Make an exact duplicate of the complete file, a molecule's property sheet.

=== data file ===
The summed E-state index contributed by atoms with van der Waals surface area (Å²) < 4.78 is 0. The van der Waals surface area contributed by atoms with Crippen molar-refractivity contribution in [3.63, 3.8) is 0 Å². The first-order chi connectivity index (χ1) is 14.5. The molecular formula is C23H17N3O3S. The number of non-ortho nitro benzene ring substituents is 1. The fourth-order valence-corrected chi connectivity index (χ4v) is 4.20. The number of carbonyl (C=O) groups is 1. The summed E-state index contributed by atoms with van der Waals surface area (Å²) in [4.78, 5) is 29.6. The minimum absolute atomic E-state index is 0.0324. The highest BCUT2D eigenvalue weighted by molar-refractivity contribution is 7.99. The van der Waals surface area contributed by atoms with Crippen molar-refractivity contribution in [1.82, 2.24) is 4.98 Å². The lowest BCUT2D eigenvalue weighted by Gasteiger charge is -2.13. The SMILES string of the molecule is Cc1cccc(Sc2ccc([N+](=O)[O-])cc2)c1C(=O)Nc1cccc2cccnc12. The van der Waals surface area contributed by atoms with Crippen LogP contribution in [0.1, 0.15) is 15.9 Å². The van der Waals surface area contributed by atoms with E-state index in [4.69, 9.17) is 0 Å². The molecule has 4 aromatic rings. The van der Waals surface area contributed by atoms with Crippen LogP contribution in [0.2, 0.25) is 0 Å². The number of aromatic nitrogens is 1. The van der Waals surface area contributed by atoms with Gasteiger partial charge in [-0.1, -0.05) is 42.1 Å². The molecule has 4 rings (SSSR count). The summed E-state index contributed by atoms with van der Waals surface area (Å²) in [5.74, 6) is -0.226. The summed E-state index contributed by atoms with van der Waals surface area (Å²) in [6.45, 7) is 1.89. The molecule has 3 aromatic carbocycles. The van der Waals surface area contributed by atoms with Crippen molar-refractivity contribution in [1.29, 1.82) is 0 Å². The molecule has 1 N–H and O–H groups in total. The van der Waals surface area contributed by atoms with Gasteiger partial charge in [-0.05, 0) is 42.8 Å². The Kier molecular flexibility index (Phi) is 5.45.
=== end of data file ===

The summed E-state index contributed by atoms with van der Waals surface area (Å²) < 4.78 is 0. The van der Waals surface area contributed by atoms with Crippen molar-refractivity contribution in [3.63, 3.8) is 0 Å². The first-order chi connectivity index (χ1) is 14.5. The molecular formula is C23H17N3O3S. The number of non-ortho nitro benzene ring substituents is 1. The fourth-order valence-corrected chi connectivity index (χ4v) is 4.20. The number of carbonyl (C=O) groups is 1. The summed E-state index contributed by atoms with van der Waals surface area (Å²) in [4.78, 5) is 29.6. The minimum absolute atomic E-state index is 0.0324. The highest BCUT2D eigenvalue weighted by molar-refractivity contribution is 7.99. The van der Waals surface area contributed by atoms with Crippen molar-refractivity contribution in [1.82, 2.24) is 4.98 Å². The lowest BCUT2D eigenvalue weighted by Gasteiger charge is -2.13. The SMILES string of the molecule is Cc1cccc(Sc2ccc([N+](=O)[O-])cc2)c1C(=O)Nc1cccc2cccnc12. The van der Waals surface area contributed by atoms with Crippen LogP contribution in [0.1, 0.15) is 15.9 Å². The van der Waals surface area contributed by atoms with E-state index in [4.69, 9.17) is 0 Å². The molecule has 4 aromatic rings. The van der Waals surface area contributed by atoms with Crippen LogP contribution in [0.2, 0.25) is 0 Å². The number of aromatic nitrogens is 1. The van der Waals surface area contributed by atoms with Gasteiger partial charge in [-0.1, -0.05) is 42.1 Å². The molecule has 4 rings (SSSR count). The summed E-state index contributed by atoms with van der Waals surface area (Å²) in [5.74, 6) is -0.226. The summed E-state index contributed by atoms with van der Waals surface area (Å²) in [6.45, 7) is 1.89. The molecule has 3 aromatic carbocycles. The van der Waals surface area contributed by atoms with Crippen molar-refractivity contribution in [1.29, 1.82) is 0 Å². The molecule has 1 N–H and O–H groups in total. The van der Waals surface area contributed by atoms with Gasteiger partial charge in [-0.05, 0) is 42.8 Å². The Kier molecular flexibility index (Phi) is 5.45.